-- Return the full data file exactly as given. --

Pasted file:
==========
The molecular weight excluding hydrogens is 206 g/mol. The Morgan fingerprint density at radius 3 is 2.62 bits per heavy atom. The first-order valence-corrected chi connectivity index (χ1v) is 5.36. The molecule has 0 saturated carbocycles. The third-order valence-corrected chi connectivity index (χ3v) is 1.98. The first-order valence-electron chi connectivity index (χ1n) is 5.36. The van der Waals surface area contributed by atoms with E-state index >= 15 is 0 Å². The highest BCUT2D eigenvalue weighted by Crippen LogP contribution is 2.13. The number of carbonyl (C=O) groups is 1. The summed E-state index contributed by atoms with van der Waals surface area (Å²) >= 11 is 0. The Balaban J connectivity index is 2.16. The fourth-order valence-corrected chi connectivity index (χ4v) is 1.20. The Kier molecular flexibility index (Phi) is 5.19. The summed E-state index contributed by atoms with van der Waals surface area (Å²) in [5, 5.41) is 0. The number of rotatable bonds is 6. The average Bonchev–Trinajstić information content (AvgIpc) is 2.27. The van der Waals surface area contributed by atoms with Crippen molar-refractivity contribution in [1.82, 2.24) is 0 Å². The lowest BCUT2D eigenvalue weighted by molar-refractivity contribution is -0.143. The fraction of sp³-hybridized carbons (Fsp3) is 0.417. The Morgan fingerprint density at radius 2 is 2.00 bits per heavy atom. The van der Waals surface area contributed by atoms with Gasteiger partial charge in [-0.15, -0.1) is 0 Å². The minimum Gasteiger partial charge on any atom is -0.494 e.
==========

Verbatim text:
The molecular weight excluding hydrogens is 206 g/mol. The Morgan fingerprint density at radius 3 is 2.62 bits per heavy atom. The first-order valence-corrected chi connectivity index (χ1v) is 5.36. The molecule has 0 saturated carbocycles. The third-order valence-corrected chi connectivity index (χ3v) is 1.98. The first-order valence-electron chi connectivity index (χ1n) is 5.36. The van der Waals surface area contributed by atoms with E-state index >= 15 is 0 Å². The highest BCUT2D eigenvalue weighted by Crippen LogP contribution is 2.13. The number of carbonyl (C=O) groups is 1. The summed E-state index contributed by atoms with van der Waals surface area (Å²) >= 11 is 0. The Balaban J connectivity index is 2.16. The fourth-order valence-corrected chi connectivity index (χ4v) is 1.20. The Kier molecular flexibility index (Phi) is 5.19. The summed E-state index contributed by atoms with van der Waals surface area (Å²) in [5, 5.41) is 0. The number of rotatable bonds is 6. The average Bonchev–Trinajstić information content (AvgIpc) is 2.27. The van der Waals surface area contributed by atoms with Crippen molar-refractivity contribution in [1.82, 2.24) is 0 Å². The lowest BCUT2D eigenvalue weighted by molar-refractivity contribution is -0.143. The fraction of sp³-hybridized carbons (Fsp3) is 0.417. The Morgan fingerprint density at radius 2 is 2.00 bits per heavy atom. The van der Waals surface area contributed by atoms with Gasteiger partial charge in [-0.15, -0.1) is 0 Å². The minimum Gasteiger partial charge on any atom is -0.494 e.